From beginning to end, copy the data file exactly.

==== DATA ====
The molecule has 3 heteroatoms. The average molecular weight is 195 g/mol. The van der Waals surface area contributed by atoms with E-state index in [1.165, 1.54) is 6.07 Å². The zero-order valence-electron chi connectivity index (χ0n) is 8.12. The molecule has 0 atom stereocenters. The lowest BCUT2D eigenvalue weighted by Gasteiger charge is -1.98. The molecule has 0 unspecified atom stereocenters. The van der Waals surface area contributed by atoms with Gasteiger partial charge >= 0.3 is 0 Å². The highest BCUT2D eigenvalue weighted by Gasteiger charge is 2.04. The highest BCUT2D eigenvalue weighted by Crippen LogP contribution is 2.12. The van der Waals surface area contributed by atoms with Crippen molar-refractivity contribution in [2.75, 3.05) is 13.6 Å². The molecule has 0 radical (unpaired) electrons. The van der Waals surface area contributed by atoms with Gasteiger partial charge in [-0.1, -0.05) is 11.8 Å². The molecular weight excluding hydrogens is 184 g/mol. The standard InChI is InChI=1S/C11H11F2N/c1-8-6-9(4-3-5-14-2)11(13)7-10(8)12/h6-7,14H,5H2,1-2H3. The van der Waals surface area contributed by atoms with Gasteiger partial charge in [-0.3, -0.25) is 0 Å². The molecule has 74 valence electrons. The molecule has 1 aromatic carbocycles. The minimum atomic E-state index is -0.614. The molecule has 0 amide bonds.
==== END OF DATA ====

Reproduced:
The molecule has 3 heteroatoms. The average molecular weight is 195 g/mol. The van der Waals surface area contributed by atoms with E-state index in [1.165, 1.54) is 6.07 Å². The zero-order valence-electron chi connectivity index (χ0n) is 8.12. The molecule has 0 atom stereocenters. The lowest BCUT2D eigenvalue weighted by Gasteiger charge is -1.98. The molecule has 0 unspecified atom stereocenters. The van der Waals surface area contributed by atoms with Gasteiger partial charge >= 0.3 is 0 Å². The highest BCUT2D eigenvalue weighted by Gasteiger charge is 2.04. The highest BCUT2D eigenvalue weighted by Crippen LogP contribution is 2.12. The van der Waals surface area contributed by atoms with Crippen molar-refractivity contribution in [2.75, 3.05) is 13.6 Å². The molecule has 0 radical (unpaired) electrons. The van der Waals surface area contributed by atoms with Gasteiger partial charge in [-0.1, -0.05) is 11.8 Å². The molecular weight excluding hydrogens is 184 g/mol. The standard InChI is InChI=1S/C11H11F2N/c1-8-6-9(4-3-5-14-2)11(13)7-10(8)12/h6-7,14H,5H2,1-2H3. The van der Waals surface area contributed by atoms with Gasteiger partial charge in [-0.3, -0.25) is 0 Å². The molecule has 74 valence electrons. The molecule has 1 aromatic carbocycles. The minimum atomic E-state index is -0.614. The molecule has 0 amide bonds.